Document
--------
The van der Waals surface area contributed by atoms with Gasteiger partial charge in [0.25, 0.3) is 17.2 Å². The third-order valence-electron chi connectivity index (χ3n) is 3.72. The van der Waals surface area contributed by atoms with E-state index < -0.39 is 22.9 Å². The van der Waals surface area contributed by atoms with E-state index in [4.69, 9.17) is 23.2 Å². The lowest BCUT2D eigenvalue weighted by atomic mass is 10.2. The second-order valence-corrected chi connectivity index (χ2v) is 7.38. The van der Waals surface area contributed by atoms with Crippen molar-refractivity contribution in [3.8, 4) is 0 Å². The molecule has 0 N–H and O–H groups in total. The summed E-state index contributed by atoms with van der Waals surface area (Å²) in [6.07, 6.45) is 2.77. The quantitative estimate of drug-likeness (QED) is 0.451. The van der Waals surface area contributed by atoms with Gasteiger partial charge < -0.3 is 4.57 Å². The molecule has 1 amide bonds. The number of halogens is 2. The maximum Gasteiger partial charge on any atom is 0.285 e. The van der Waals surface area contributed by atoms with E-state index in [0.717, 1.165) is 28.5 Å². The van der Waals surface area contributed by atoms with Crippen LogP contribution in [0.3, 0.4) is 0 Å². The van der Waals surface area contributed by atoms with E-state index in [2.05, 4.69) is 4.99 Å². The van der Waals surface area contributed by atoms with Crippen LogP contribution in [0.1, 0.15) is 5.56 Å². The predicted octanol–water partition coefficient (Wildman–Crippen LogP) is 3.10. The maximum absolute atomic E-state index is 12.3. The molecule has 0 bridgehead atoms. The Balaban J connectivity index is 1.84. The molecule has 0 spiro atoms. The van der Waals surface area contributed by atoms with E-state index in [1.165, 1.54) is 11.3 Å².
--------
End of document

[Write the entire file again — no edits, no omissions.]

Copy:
The van der Waals surface area contributed by atoms with Gasteiger partial charge in [0.25, 0.3) is 17.2 Å². The third-order valence-electron chi connectivity index (χ3n) is 3.72. The van der Waals surface area contributed by atoms with E-state index < -0.39 is 22.9 Å². The van der Waals surface area contributed by atoms with E-state index in [4.69, 9.17) is 23.2 Å². The lowest BCUT2D eigenvalue weighted by atomic mass is 10.2. The second-order valence-corrected chi connectivity index (χ2v) is 7.38. The van der Waals surface area contributed by atoms with Crippen molar-refractivity contribution in [3.8, 4) is 0 Å². The molecule has 0 N–H and O–H groups in total. The summed E-state index contributed by atoms with van der Waals surface area (Å²) in [6.07, 6.45) is 2.77. The quantitative estimate of drug-likeness (QED) is 0.451. The van der Waals surface area contributed by atoms with Gasteiger partial charge < -0.3 is 4.57 Å². The molecule has 1 amide bonds. The number of halogens is 2. The maximum Gasteiger partial charge on any atom is 0.285 e. The van der Waals surface area contributed by atoms with E-state index in [0.717, 1.165) is 28.5 Å². The van der Waals surface area contributed by atoms with Crippen LogP contribution in [0.3, 0.4) is 0 Å². The van der Waals surface area contributed by atoms with E-state index in [2.05, 4.69) is 4.99 Å². The van der Waals surface area contributed by atoms with Crippen LogP contribution in [0.1, 0.15) is 5.56 Å². The predicted octanol–water partition coefficient (Wildman–Crippen LogP) is 3.10. The maximum absolute atomic E-state index is 12.3. The molecule has 0 bridgehead atoms. The Balaban J connectivity index is 1.84. The molecule has 0 spiro atoms. The van der Waals surface area contributed by atoms with E-state index in [1.165, 1.54) is 11.3 Å².